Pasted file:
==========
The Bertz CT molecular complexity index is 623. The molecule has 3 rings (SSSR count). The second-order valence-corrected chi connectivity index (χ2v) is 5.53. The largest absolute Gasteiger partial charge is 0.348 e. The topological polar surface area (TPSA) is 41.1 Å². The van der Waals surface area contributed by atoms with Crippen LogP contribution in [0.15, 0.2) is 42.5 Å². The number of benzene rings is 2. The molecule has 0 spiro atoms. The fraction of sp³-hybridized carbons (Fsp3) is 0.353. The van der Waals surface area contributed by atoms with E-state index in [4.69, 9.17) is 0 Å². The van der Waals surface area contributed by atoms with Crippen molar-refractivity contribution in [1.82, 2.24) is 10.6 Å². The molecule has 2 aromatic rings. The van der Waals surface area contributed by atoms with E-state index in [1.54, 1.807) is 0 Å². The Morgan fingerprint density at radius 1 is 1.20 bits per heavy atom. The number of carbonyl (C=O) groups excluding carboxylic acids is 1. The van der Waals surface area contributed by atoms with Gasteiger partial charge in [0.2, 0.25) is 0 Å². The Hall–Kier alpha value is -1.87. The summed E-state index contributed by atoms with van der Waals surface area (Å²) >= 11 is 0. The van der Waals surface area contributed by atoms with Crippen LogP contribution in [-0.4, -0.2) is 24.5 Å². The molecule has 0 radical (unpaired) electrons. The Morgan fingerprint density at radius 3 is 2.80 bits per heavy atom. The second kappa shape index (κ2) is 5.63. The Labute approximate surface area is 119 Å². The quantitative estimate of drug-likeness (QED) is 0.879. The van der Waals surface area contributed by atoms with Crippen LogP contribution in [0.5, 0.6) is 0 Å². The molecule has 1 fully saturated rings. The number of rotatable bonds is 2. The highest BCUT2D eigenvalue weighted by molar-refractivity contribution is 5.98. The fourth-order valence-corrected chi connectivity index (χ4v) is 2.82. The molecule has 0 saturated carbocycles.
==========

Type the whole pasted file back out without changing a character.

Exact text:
The Bertz CT molecular complexity index is 623. The molecule has 3 rings (SSSR count). The second-order valence-corrected chi connectivity index (χ2v) is 5.53. The largest absolute Gasteiger partial charge is 0.348 e. The topological polar surface area (TPSA) is 41.1 Å². The van der Waals surface area contributed by atoms with Crippen LogP contribution in [0.15, 0.2) is 42.5 Å². The number of benzene rings is 2. The molecule has 0 spiro atoms. The fraction of sp³-hybridized carbons (Fsp3) is 0.353. The van der Waals surface area contributed by atoms with E-state index in [4.69, 9.17) is 0 Å². The van der Waals surface area contributed by atoms with Crippen molar-refractivity contribution in [1.82, 2.24) is 10.6 Å². The molecule has 2 aromatic rings. The van der Waals surface area contributed by atoms with E-state index in [1.54, 1.807) is 0 Å². The Morgan fingerprint density at radius 1 is 1.20 bits per heavy atom. The number of carbonyl (C=O) groups excluding carboxylic acids is 1. The van der Waals surface area contributed by atoms with Gasteiger partial charge in [0.2, 0.25) is 0 Å². The Hall–Kier alpha value is -1.87. The summed E-state index contributed by atoms with van der Waals surface area (Å²) >= 11 is 0. The van der Waals surface area contributed by atoms with Crippen LogP contribution in [-0.4, -0.2) is 24.5 Å². The molecule has 0 radical (unpaired) electrons. The Morgan fingerprint density at radius 3 is 2.80 bits per heavy atom. The second kappa shape index (κ2) is 5.63. The Labute approximate surface area is 119 Å². The quantitative estimate of drug-likeness (QED) is 0.879. The van der Waals surface area contributed by atoms with Crippen LogP contribution in [0.5, 0.6) is 0 Å². The molecule has 1 fully saturated rings. The number of rotatable bonds is 2. The highest BCUT2D eigenvalue weighted by molar-refractivity contribution is 5.98. The fourth-order valence-corrected chi connectivity index (χ4v) is 2.82. The molecule has 0 saturated carbocycles.